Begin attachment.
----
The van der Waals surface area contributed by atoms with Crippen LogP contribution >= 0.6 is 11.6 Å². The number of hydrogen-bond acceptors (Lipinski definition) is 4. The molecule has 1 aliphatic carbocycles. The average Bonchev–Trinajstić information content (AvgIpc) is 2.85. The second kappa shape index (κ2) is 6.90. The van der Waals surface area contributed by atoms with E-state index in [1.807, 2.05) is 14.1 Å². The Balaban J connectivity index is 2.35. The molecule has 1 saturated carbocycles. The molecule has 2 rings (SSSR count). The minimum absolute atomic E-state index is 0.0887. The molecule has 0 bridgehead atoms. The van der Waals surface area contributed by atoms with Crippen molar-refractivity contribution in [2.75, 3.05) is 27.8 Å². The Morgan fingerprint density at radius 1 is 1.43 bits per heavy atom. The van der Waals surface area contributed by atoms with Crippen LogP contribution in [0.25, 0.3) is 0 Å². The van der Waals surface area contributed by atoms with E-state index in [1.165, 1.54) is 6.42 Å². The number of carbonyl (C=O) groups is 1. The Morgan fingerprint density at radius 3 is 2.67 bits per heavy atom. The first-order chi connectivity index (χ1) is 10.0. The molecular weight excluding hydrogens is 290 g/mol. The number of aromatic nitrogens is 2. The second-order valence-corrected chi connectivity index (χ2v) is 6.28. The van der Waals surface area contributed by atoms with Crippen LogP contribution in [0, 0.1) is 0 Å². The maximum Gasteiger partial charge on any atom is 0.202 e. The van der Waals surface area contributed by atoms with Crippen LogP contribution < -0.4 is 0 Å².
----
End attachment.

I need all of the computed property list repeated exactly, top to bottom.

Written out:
The van der Waals surface area contributed by atoms with Crippen LogP contribution >= 0.6 is 11.6 Å². The number of hydrogen-bond acceptors (Lipinski definition) is 4. The molecule has 1 aliphatic carbocycles. The average Bonchev–Trinajstić information content (AvgIpc) is 2.85. The second kappa shape index (κ2) is 6.90. The van der Waals surface area contributed by atoms with E-state index in [1.807, 2.05) is 14.1 Å². The Balaban J connectivity index is 2.35. The molecule has 1 saturated carbocycles. The molecule has 2 rings (SSSR count). The minimum absolute atomic E-state index is 0.0887. The molecule has 0 bridgehead atoms. The van der Waals surface area contributed by atoms with Crippen molar-refractivity contribution in [2.75, 3.05) is 27.8 Å². The Morgan fingerprint density at radius 1 is 1.43 bits per heavy atom. The van der Waals surface area contributed by atoms with Crippen LogP contribution in [0.25, 0.3) is 0 Å². The van der Waals surface area contributed by atoms with E-state index in [1.165, 1.54) is 6.42 Å². The number of carbonyl (C=O) groups is 1. The Morgan fingerprint density at radius 3 is 2.67 bits per heavy atom. The first-order chi connectivity index (χ1) is 10.0. The molecular weight excluding hydrogens is 290 g/mol. The number of aromatic nitrogens is 2. The second-order valence-corrected chi connectivity index (χ2v) is 6.28. The van der Waals surface area contributed by atoms with Crippen LogP contribution in [0, 0.1) is 0 Å². The maximum Gasteiger partial charge on any atom is 0.202 e. The van der Waals surface area contributed by atoms with Crippen LogP contribution < -0.4 is 0 Å².